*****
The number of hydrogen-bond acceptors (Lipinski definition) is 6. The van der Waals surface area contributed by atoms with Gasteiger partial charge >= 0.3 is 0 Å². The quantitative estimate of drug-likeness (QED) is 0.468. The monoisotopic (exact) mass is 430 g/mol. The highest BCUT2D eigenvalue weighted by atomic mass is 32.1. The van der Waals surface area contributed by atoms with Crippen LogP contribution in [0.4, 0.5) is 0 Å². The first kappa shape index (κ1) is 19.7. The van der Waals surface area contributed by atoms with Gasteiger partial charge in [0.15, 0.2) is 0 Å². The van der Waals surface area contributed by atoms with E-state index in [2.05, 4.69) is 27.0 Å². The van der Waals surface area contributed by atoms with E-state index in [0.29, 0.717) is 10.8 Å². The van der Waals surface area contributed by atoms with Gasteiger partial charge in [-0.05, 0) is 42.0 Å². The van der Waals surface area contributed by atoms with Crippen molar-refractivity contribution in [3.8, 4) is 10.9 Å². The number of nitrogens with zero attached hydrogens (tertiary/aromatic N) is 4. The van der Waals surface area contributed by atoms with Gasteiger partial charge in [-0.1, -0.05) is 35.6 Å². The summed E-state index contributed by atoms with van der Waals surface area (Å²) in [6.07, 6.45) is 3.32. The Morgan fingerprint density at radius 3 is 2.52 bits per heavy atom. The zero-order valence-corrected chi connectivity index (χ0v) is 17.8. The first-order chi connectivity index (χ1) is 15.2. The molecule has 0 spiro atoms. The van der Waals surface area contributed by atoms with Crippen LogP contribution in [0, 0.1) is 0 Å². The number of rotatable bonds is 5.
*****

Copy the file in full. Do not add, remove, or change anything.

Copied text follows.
The number of hydrogen-bond acceptors (Lipinski definition) is 6. The van der Waals surface area contributed by atoms with Gasteiger partial charge >= 0.3 is 0 Å². The quantitative estimate of drug-likeness (QED) is 0.468. The monoisotopic (exact) mass is 430 g/mol. The highest BCUT2D eigenvalue weighted by atomic mass is 32.1. The van der Waals surface area contributed by atoms with Crippen LogP contribution in [0.4, 0.5) is 0 Å². The first kappa shape index (κ1) is 19.7. The van der Waals surface area contributed by atoms with Gasteiger partial charge in [0.15, 0.2) is 0 Å². The van der Waals surface area contributed by atoms with E-state index in [2.05, 4.69) is 27.0 Å². The van der Waals surface area contributed by atoms with E-state index in [0.29, 0.717) is 10.8 Å². The van der Waals surface area contributed by atoms with Gasteiger partial charge in [-0.05, 0) is 42.0 Å². The van der Waals surface area contributed by atoms with Crippen molar-refractivity contribution in [3.8, 4) is 10.9 Å². The number of nitrogens with zero attached hydrogens (tertiary/aromatic N) is 4. The van der Waals surface area contributed by atoms with Gasteiger partial charge in [-0.1, -0.05) is 35.6 Å². The summed E-state index contributed by atoms with van der Waals surface area (Å²) in [6.07, 6.45) is 3.32. The Morgan fingerprint density at radius 3 is 2.52 bits per heavy atom. The zero-order valence-corrected chi connectivity index (χ0v) is 17.8. The first-order chi connectivity index (χ1) is 15.2. The molecule has 0 spiro atoms. The van der Waals surface area contributed by atoms with Crippen LogP contribution in [0, 0.1) is 0 Å². The number of rotatable bonds is 5.